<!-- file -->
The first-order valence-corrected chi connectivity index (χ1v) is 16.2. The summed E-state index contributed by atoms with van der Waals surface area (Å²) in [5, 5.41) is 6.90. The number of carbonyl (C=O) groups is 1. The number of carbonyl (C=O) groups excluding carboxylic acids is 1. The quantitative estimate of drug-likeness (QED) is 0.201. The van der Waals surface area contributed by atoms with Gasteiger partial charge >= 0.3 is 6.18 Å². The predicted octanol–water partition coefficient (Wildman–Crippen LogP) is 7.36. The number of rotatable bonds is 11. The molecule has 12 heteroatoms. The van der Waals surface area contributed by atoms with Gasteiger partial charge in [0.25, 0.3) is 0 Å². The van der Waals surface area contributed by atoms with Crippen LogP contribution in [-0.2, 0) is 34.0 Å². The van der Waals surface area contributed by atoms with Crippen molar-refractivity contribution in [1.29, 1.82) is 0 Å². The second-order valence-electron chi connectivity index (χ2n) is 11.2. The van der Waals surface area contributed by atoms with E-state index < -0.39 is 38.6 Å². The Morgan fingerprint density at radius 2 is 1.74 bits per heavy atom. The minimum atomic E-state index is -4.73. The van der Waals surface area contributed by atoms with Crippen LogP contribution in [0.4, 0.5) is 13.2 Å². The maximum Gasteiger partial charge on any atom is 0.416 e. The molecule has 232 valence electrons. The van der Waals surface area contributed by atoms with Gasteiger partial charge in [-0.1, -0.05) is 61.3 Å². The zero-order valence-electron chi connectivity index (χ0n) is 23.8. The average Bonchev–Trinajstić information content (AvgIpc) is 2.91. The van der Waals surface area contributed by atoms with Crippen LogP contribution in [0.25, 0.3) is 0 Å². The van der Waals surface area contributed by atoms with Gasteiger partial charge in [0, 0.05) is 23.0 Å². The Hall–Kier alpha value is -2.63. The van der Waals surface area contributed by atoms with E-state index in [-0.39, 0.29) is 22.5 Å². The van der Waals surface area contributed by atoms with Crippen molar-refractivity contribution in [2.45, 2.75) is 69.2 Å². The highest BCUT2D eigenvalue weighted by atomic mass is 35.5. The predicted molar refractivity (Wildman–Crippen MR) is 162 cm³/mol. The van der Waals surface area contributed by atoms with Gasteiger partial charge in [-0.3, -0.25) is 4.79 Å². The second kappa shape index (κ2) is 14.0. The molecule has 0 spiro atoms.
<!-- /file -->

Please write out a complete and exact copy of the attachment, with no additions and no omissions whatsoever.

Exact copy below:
The first-order valence-corrected chi connectivity index (χ1v) is 16.2. The summed E-state index contributed by atoms with van der Waals surface area (Å²) in [5, 5.41) is 6.90. The number of carbonyl (C=O) groups is 1. The number of carbonyl (C=O) groups excluding carboxylic acids is 1. The quantitative estimate of drug-likeness (QED) is 0.201. The van der Waals surface area contributed by atoms with Gasteiger partial charge >= 0.3 is 6.18 Å². The predicted octanol–water partition coefficient (Wildman–Crippen LogP) is 7.36. The number of rotatable bonds is 11. The molecule has 12 heteroatoms. The van der Waals surface area contributed by atoms with Gasteiger partial charge in [0.25, 0.3) is 0 Å². The van der Waals surface area contributed by atoms with Crippen LogP contribution in [-0.2, 0) is 34.0 Å². The van der Waals surface area contributed by atoms with Crippen molar-refractivity contribution in [1.29, 1.82) is 0 Å². The second-order valence-electron chi connectivity index (χ2n) is 11.2. The van der Waals surface area contributed by atoms with E-state index < -0.39 is 38.6 Å². The Morgan fingerprint density at radius 2 is 1.74 bits per heavy atom. The minimum atomic E-state index is -4.73. The van der Waals surface area contributed by atoms with Crippen LogP contribution in [0.4, 0.5) is 13.2 Å². The maximum Gasteiger partial charge on any atom is 0.416 e. The molecule has 232 valence electrons. The van der Waals surface area contributed by atoms with Gasteiger partial charge in [-0.1, -0.05) is 61.3 Å². The zero-order valence-electron chi connectivity index (χ0n) is 23.8. The average Bonchev–Trinajstić information content (AvgIpc) is 2.91. The van der Waals surface area contributed by atoms with Crippen LogP contribution in [0.25, 0.3) is 0 Å². The van der Waals surface area contributed by atoms with Gasteiger partial charge in [0, 0.05) is 23.0 Å². The Hall–Kier alpha value is -2.63. The van der Waals surface area contributed by atoms with E-state index in [-0.39, 0.29) is 22.5 Å². The van der Waals surface area contributed by atoms with Crippen molar-refractivity contribution in [2.45, 2.75) is 69.2 Å². The highest BCUT2D eigenvalue weighted by atomic mass is 35.5. The predicted molar refractivity (Wildman–Crippen MR) is 162 cm³/mol. The van der Waals surface area contributed by atoms with Gasteiger partial charge in [-0.3, -0.25) is 4.79 Å². The second kappa shape index (κ2) is 14.0. The molecule has 0 spiro atoms.